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Don’t Call It A (CD) Comeback

March 19, 2010

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Just when you thought music CDs were on their way out the door, think again.

The Universal Music Group will be reducing the list price of many of its CDs, including new releases, to $10 and below.  The new pricing plan – labeled the Velocity program – is expected to begin in the early part of this year.

The intent of the price drop is to potentially rejuvenate the diminishing CD market.  The sales of albums in the U.S. dropped for the eighth time in nine years.  UMG will be listing single CDs between six and ten dollars in the hopes of increasing sales volume.

Nearly eighty percent of album purchases last year were from CDs.  In 2008, CD sales totaled 360.6 million, compared to 2000 when total sales equaled 706.3 million units.  Since 2000, there has been a staggering 52% drop in total album sales.

A steady rise of digital download purchases has influenced the shrinking CD sales numbers, but it hasn’t yet generated enough to make up for the deficiency.  UMG is optimistic that lowering CD prices will result in longevity for the medium.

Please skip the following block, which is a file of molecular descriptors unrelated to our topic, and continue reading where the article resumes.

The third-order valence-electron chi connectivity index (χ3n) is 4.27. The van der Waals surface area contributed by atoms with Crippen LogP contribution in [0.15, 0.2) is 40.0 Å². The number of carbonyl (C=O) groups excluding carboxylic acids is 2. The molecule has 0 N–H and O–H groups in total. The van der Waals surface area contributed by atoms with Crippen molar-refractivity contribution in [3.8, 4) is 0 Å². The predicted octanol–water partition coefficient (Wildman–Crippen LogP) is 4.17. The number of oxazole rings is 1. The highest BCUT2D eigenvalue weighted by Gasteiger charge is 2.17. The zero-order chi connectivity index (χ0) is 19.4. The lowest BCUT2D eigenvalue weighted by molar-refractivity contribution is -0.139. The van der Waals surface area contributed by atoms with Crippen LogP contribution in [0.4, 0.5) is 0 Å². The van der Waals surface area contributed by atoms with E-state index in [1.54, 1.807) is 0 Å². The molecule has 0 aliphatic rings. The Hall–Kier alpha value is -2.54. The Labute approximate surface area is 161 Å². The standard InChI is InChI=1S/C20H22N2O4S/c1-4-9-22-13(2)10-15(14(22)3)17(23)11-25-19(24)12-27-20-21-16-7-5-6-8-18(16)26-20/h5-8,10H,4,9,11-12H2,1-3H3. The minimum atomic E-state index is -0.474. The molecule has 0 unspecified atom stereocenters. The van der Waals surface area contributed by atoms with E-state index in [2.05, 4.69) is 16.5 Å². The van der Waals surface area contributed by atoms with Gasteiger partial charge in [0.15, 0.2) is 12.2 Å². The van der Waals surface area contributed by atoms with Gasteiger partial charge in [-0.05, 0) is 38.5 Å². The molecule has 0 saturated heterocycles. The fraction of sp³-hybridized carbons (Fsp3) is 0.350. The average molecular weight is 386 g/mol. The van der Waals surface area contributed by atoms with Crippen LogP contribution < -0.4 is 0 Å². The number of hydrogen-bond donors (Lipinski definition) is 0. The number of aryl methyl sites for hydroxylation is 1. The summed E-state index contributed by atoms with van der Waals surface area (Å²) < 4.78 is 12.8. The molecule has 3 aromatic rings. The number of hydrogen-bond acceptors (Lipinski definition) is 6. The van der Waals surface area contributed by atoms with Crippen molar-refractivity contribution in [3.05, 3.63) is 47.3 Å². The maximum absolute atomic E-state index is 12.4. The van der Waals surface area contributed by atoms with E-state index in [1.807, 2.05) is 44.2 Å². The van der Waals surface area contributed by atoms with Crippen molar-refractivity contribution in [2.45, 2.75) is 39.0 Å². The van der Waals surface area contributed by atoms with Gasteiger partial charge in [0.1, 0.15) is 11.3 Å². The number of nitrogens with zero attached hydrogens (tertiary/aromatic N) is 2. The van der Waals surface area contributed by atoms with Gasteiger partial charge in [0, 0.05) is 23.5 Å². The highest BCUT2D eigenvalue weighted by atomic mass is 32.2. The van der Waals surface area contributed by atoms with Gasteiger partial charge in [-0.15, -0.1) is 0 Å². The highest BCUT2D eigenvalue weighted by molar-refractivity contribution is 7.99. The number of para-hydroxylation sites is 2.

“We think [the new pricing program] will really bring new life into the physical format,” Universal Music Group Distribution President and CEO Jim Urie said.

The price plan does sound beneficial for consumers from an economic standpoint. If you figure the average full-length CD consists of about ten tracks, then each track would cost $0.60 to $1.00. That’s better than the $1.00 or so that iTunes and other distributors are offering.

Of course, the downside to CDs still remains a lack of consumer options. The majority of digital sales are from individual tracks.  With digital downloads, I can select exactly which songs I want. The CD buyer is stuck with the entire album of tracks, good and bad.

It will be a difficult challenge to draw consumer appeal toward an aging medium. Why tote a handful of bulky CDs around when you can load up the iPod with a few hundred of your favorites?  People have migrated to the digital world of music media, and taking a step backward just seems unlikely.

Now if I happen to run across a CD of a band that I really like – or a much-anticipated album – I may spring the ten bucks for it.  A ‘greatest hits’ compilation or some catchy album artwork might even convince me to buy the disc.  Aside from all of that, I will probably stick with the iTunes account.  Plus, I don’t have the home storage space for CDs anymore.

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